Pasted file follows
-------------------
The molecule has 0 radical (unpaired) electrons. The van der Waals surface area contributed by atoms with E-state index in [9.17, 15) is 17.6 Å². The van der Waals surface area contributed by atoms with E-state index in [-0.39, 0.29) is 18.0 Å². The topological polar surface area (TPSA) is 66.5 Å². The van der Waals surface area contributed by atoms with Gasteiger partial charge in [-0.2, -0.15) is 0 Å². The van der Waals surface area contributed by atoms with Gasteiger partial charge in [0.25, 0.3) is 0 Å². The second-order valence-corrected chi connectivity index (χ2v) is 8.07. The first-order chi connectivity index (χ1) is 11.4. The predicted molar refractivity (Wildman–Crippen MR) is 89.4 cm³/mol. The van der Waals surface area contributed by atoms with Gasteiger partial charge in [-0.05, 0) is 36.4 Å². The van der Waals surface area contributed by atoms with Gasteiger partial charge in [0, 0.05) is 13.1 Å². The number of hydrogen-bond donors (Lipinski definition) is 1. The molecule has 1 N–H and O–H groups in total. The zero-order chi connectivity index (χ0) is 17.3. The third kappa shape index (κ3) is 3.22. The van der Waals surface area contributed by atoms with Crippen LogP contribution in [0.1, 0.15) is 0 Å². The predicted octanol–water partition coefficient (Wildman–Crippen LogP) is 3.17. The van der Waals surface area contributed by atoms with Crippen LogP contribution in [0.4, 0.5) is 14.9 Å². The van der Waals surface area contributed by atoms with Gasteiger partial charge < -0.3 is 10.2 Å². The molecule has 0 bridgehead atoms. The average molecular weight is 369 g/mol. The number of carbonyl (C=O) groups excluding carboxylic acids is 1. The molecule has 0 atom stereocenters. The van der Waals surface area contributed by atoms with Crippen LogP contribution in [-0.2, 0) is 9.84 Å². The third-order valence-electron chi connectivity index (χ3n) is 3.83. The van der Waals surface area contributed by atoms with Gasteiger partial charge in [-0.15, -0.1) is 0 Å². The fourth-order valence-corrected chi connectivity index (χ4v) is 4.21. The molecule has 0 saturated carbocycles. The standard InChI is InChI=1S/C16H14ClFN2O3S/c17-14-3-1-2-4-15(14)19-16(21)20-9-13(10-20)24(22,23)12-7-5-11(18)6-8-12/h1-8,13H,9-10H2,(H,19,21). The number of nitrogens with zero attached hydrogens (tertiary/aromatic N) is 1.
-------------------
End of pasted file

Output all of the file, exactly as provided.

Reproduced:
The molecule has 0 radical (unpaired) electrons. The van der Waals surface area contributed by atoms with E-state index in [9.17, 15) is 17.6 Å². The van der Waals surface area contributed by atoms with E-state index in [-0.39, 0.29) is 18.0 Å². The topological polar surface area (TPSA) is 66.5 Å². The van der Waals surface area contributed by atoms with Gasteiger partial charge in [-0.2, -0.15) is 0 Å². The van der Waals surface area contributed by atoms with Gasteiger partial charge in [0.25, 0.3) is 0 Å². The second-order valence-corrected chi connectivity index (χ2v) is 8.07. The first-order chi connectivity index (χ1) is 11.4. The predicted molar refractivity (Wildman–Crippen MR) is 89.4 cm³/mol. The van der Waals surface area contributed by atoms with Gasteiger partial charge in [-0.05, 0) is 36.4 Å². The van der Waals surface area contributed by atoms with Gasteiger partial charge in [0, 0.05) is 13.1 Å². The number of hydrogen-bond donors (Lipinski definition) is 1. The molecule has 1 N–H and O–H groups in total. The zero-order chi connectivity index (χ0) is 17.3. The third kappa shape index (κ3) is 3.22. The van der Waals surface area contributed by atoms with Crippen LogP contribution in [0.1, 0.15) is 0 Å². The predicted octanol–water partition coefficient (Wildman–Crippen LogP) is 3.17. The van der Waals surface area contributed by atoms with Crippen LogP contribution in [0.4, 0.5) is 14.9 Å². The van der Waals surface area contributed by atoms with Gasteiger partial charge < -0.3 is 10.2 Å². The molecule has 0 bridgehead atoms. The average molecular weight is 369 g/mol. The number of carbonyl (C=O) groups excluding carboxylic acids is 1. The molecule has 0 atom stereocenters. The van der Waals surface area contributed by atoms with Crippen LogP contribution in [-0.2, 0) is 9.84 Å². The third-order valence-electron chi connectivity index (χ3n) is 3.83. The van der Waals surface area contributed by atoms with Gasteiger partial charge in [-0.15, -0.1) is 0 Å². The fourth-order valence-corrected chi connectivity index (χ4v) is 4.21. The molecule has 0 saturated carbocycles. The standard InChI is InChI=1S/C16H14ClFN2O3S/c17-14-3-1-2-4-15(14)19-16(21)20-9-13(10-20)24(22,23)12-7-5-11(18)6-8-12/h1-8,13H,9-10H2,(H,19,21). The number of nitrogens with zero attached hydrogens (tertiary/aromatic N) is 1.